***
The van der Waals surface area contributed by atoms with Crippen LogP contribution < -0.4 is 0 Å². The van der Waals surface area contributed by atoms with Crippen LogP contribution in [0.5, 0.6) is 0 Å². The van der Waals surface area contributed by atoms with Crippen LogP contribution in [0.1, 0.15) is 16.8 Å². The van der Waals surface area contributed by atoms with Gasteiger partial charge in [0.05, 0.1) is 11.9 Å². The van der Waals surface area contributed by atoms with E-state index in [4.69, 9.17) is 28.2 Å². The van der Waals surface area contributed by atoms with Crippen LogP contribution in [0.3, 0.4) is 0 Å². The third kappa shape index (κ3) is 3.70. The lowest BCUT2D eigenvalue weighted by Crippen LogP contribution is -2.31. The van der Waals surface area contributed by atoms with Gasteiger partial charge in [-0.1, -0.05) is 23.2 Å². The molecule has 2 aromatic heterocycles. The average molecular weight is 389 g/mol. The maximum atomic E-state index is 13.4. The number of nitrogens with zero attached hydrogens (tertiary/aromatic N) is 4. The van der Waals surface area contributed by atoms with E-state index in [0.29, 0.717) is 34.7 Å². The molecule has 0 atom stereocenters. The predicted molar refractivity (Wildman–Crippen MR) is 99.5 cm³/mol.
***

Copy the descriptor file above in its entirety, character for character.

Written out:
The van der Waals surface area contributed by atoms with Crippen LogP contribution < -0.4 is 0 Å². The van der Waals surface area contributed by atoms with Crippen LogP contribution in [0.5, 0.6) is 0 Å². The van der Waals surface area contributed by atoms with Crippen LogP contribution in [0.1, 0.15) is 16.8 Å². The van der Waals surface area contributed by atoms with Gasteiger partial charge in [0.05, 0.1) is 11.9 Å². The van der Waals surface area contributed by atoms with E-state index in [4.69, 9.17) is 28.2 Å². The van der Waals surface area contributed by atoms with Crippen LogP contribution in [0.3, 0.4) is 0 Å². The third kappa shape index (κ3) is 3.70. The lowest BCUT2D eigenvalue weighted by Crippen LogP contribution is -2.31. The van der Waals surface area contributed by atoms with Gasteiger partial charge in [-0.1, -0.05) is 23.2 Å². The molecule has 2 aromatic heterocycles. The average molecular weight is 389 g/mol. The maximum atomic E-state index is 13.4. The number of nitrogens with zero attached hydrogens (tertiary/aromatic N) is 4. The van der Waals surface area contributed by atoms with E-state index in [0.29, 0.717) is 34.7 Å². The molecule has 0 atom stereocenters. The predicted molar refractivity (Wildman–Crippen MR) is 99.5 cm³/mol.